Debatable Points
Regarding Construction Details
[Updated 3/5/2003] 
The plans we are using were developed directly from the 1903 Wright Flyer after it was returned to the Smithsonian in the United States from a museum in England where it was displayed until the Smithsonian agreed that the Wright Flyer was the first successful heavier than air vehicle carrying a pilot under control.

Plans Dimensions: While not a debatable point, people have noted that the measurements in the plans often do not "add up".  Quite frankly, we believe this type of error is common to all "home built aircraft" (and probably commercial aircraft until the bugs have been worked out of the plans).  So far, we have found the plans to be fairly accurate in this regard.

Still, there are questions about the exact parts and materials used.  It is the intent of this page to post the controversy and our decision.  Any inputs would be appreciated.  Email me:  Steve Adkins ... 

Index:
- A 14-inch lathe wasn't big enough
- What material was used for covering?  What coating?
- Rear opening in rib for the rear spar
- How to climb aboard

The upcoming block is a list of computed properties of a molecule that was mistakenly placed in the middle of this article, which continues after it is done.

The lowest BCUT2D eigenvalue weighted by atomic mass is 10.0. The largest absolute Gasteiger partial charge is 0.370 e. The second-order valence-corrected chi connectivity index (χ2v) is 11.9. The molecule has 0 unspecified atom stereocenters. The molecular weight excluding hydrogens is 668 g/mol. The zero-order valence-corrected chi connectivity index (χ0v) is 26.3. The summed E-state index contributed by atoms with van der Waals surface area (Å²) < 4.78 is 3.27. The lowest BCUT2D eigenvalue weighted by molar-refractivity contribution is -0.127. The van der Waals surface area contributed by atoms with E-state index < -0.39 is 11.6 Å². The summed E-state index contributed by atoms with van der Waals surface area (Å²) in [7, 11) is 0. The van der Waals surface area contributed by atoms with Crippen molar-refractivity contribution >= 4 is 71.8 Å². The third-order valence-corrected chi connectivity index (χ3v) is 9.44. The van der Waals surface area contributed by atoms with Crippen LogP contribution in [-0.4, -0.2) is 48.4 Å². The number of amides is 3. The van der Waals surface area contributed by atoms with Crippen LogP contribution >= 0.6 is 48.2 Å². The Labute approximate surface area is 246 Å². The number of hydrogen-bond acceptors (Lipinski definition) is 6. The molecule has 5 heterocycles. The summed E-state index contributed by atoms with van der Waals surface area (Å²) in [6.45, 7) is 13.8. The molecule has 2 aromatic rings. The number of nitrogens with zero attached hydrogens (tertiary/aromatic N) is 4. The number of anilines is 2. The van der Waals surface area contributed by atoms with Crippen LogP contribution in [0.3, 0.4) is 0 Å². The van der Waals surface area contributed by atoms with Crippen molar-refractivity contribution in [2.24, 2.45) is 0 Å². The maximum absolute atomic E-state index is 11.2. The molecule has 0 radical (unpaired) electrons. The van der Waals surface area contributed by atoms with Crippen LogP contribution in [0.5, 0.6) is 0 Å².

- Unknown sticks  ... anybody know what these are for?


Clicking on photo
may enlarge
 
 
 
Did Charles Taylor bore the engine crankcase of the Wright Brothers' 14-inch lathe? 

There had been some controversy as to whether Charles Taylor bored out the engine crankcase using the 14-inch lathe in the Wright Brother's shop.  The book,  The Wright Brothers Mechanician available from EAA at $34.95, describes a recent find by the authors of four "riser" blocks in a keg of scrap metal (undisturbed for 50 years!).  The riser blocks were used to raise the head and tail stocks of the lathe to accomodate a large part could be mounted for machining as shown.  [Large] 

 
 
 
 
 

  Covering: What material was used?  Was it painted or treated? [Return to Top]

 
  
 
Is this a repair to the rib after sustaining damage?  

Or a design change (or original design) to allow a deeper rear spar?  

 
 


 

Boarding 

One on-going discussion is how to get aboard, from the front or rear?  And once making that selection, what does one do next? 

Based on several sources, the Wright brothers would start the engine by each pulling a prop ... then one of the brothers would climb aboard ... clearly, they are getting aboard from the front. 

The tangle of guy wires makes this very difficult. 

My claim is to stand immediately in front of the wing behind the elevator pivot, stick head under and through the "X" cross braced wires, then step onto the wing warp saddle, turn, and then ease down onto your knees and then to the prone position.  I believe the muslin would act like a canvas lawn chair providing more support to the knees than one might expect.
[return to Log Feb 29 "boarding"] 
 

 
 

 

Sticks ... View 1 ... View 2  
Added Sticks to tension wires (purpose unknown) 
- Hold onto when proping the aircraft?
      .... no, too close behind prop! 
[return to log Feb 5, "cross-bar"]
 
 


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